EuroStar wrote:Also, remember that in an accident, the pantograph can tear off, or tear down energized wires. At 12,000 to 25,000 volts, that's no picnic, either. Apparently the car was pushed almost an entire train length up the line. Since there is no third rail in the crossing roadway, that means the SUV, being pushed sideways, would have encountered third rail end-on, which may explain why the rail was dislocated and pierced the car and the first MU.dnelson wrote:Two immediate questions come to mind: if this train was led by a typical locomotive or some sort of passenger-less spacer instead of MU cars with passengers sitting beginning directly behind the cab, would any passengers have died? If this train wasn't powered via third rail which ignited the fire, would any passengers have died? I'm not actively criticizing third rail powered MUs, but this is a horrifying number of deaths for what appears to be an otherwise typical grade crossing accident.There are multiple reasons why the leading cars have passengers: (1) you will need extra track length at Grand Central for that car (not necessarily platform, but track), (2) maintaining yet another type of car costs money (more than you think) and every timethey break and you do not have such a car as a spare you will need to cancel the train, (3) operating a non-revenue car (actually 2 of them on each end) costs money to move the dead weight back and forth (again a lot more than you think), (4) when people are crowding in the rest of the cars you will get political pressure to let them in these "spacer" cars to alleviate the crowding. The reality is that it is much cheaper and effective to grade-separate (but it is still tons of $$$ which nobody is willing to pay to get done) and then there is the NIMBY.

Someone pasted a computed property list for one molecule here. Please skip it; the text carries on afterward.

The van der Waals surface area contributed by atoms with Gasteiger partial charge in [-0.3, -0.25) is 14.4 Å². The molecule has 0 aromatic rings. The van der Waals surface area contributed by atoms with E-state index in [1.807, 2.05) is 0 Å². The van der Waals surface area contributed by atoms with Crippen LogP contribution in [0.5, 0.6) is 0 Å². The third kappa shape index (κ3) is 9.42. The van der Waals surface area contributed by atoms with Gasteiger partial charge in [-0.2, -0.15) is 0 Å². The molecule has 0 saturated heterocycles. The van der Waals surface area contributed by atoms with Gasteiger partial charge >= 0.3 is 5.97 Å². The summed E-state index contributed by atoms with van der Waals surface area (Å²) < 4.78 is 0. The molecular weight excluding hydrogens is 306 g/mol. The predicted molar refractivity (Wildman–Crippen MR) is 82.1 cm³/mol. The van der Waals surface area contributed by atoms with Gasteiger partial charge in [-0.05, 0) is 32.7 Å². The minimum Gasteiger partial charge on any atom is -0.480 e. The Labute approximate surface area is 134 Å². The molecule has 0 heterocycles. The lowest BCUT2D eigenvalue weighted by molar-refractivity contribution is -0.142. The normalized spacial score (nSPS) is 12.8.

As for the third rail, we will need to wait for the results of the investigation. Catenary wire cannot pierce a car shell, but the standard 25kV can cause sparks and fires too if the right conditions occur. The reasons why catenary is practically exclusive in new construction are cost (most important) and height (it is out of reach of pedestrians).